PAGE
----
1. Alexander, Mary MA, RN, CRNI(R), CAE, FAAN

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As we celebrate National Nurses Week for 2009 (May 6-12), I'd like to thank all of you for the life-saving work you do. We nurses as individuals tend not to promote ourselves and our skills, but it's useful on occasion to assess and highlight our strengths as professionals and to reflect on the value of nursing.

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Although INS' primary purpose is to address matters regarding the specialty practice of infusion nursing, it is important that infusion nurses keep abreast of all issues that affect the nursing profession as a whole. Last year, INS became an Organizational Affiliate of the American Nurses Association (ANA), enabling INS to be an active participant in ANA. With a stronger voice among nursing organizations, INS is poised to be a more effective partner in the healthcare community and to have greater influence on the issues of importance to all nurses.


Nurses are assuming an increasing number of professional responsibilities, and ANA wants the public to know just how vital nurses are to the healthcare delivery system. Last November, I attended a meeting of the 23 Organizational Affiliates of ANA, in Albuquerque, New Mexico. One of the decisions reached was an agreement that each of the 23 affiliates would observe National Nurses Week by celebrating the value of nursing in their organizational publications.


We know that nurses have the public's trust. Every year, the "Honesty and Ethics of Professions" Gallup survey shows nurses ranked as the most trustworthy profession. In 2008 the poll showed that 84% of Americans called their honesty and ethical standards either "high" or "very high."1 Yet misperceptions persist about the role of nurses in the healthcare field, furthered by inaccurate media portrayal and cultural stereotypes largely based on gender.


Television shows still depict nurses as handmaidens of physicians in a world where the physicians perform all the heroics (and even insert IV catheters!!). In real life, as we know, it is nurses who are there for patients 24/7, provide continuity of care, respond to patients' needs, talk to patients' families, educate the patient about follow-up care, and often help patients navigate the complex and sometimes confusing healthcare system.


Nurses are well educated, highly skilled, technically savvy, autonomous professionals who follow strict codes of ethics and standards of practice and care. And increasingly, nurses are taking on more prominent leadership roles in the healthcare system. Just last February, President Obama appointed a nurse, Mary Wakefield, PhD, RN, FAAN, as head of the Health Resources and Services Administration. She will lead the agency in improving access to healthcare services for those without health insurance or who are isolated or medically vulnerable.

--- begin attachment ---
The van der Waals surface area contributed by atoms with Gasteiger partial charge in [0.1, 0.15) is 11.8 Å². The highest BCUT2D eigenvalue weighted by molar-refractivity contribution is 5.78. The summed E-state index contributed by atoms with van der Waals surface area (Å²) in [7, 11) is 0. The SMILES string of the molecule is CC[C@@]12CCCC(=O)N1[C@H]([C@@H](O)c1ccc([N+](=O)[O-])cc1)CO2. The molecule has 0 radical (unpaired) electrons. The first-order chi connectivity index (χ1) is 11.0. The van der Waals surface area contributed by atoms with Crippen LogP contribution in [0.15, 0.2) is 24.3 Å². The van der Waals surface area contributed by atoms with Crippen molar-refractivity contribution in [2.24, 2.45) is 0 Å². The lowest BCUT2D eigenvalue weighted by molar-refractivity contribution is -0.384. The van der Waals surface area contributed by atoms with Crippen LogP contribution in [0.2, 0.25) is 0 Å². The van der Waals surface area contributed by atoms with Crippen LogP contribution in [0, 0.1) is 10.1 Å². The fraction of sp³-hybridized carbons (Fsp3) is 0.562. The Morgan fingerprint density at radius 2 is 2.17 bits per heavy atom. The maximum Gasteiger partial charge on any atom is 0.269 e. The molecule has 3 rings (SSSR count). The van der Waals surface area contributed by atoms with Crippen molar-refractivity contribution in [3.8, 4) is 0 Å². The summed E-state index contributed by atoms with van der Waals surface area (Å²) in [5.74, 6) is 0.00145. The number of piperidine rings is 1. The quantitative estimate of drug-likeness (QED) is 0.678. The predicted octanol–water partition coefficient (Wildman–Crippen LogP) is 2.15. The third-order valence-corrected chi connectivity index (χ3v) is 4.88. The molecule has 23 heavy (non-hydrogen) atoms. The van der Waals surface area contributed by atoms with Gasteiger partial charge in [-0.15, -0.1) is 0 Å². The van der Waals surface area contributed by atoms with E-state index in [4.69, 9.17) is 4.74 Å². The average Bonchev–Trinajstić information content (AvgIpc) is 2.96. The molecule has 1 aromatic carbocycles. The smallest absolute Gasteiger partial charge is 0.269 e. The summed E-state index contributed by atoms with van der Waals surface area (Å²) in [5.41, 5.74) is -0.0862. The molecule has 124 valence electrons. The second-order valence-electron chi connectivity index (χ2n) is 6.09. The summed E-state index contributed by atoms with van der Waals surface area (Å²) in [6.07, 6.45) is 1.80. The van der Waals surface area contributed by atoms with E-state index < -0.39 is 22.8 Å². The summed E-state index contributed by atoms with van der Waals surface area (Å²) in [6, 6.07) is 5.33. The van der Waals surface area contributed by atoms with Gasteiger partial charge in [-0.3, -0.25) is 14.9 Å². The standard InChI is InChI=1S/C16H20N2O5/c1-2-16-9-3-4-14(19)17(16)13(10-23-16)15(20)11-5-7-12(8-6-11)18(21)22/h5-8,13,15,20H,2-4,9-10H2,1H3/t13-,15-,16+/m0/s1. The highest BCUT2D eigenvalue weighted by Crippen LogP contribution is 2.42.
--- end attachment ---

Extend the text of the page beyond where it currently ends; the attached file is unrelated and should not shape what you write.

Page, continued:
Nurses are also in the forefront of the healthcare reform effort. ANA President Rebecca Patton joined lawmakers (including Rep. Lois Capps, RN, of California), other healthcare professionals, and stakeholders at White House Health Care Summit, which took place on March 5.2 Around the country, nurses are testifying before legislative committees, heading up task forces, forging multidisciplinary alliances, and directing evidence-based research projects.


Our leadership is needed more than ever in these difficult economic times. The expertise of infusion nurses prevents catheter-related infections, saving hospitals money, since they will no longer be reimbursed by the Centers for Medicare & Medicaid Services for infections that patients acquire after admission. All nurses are highly resourceful, able to help in an emergency, and provide high-quality care while keeping costs down.


While cost savings can be measured, other qualities cannot. Nursing combines knowledge of a number of disciplines and technical expertise with the compassion and caring that define our profession. Our mission is to keep patients safe and provide them with the best care.


Take time and reflect on your accomplishments as a nurse. Recognize and applaud your colleagues on their dedication to our profession. Promote the value of nursing to everyone, including patients, administrators, and other healthcare professionals.


Celebrate being a nurse!! Happy Nurses Week!!


Mary Alexander, MA, RN, CRNI(R), CAE, FAAN




1. The Gallup Organization. Nurses shine, bankers slump in ethics ratings. Published November 24, 2008. Accessed March 3, 2009. [Context Link]


2. American Nurses Association. ANA participates in White House Healthcare Summit. [press release]. March 6, 2009. [Context Link]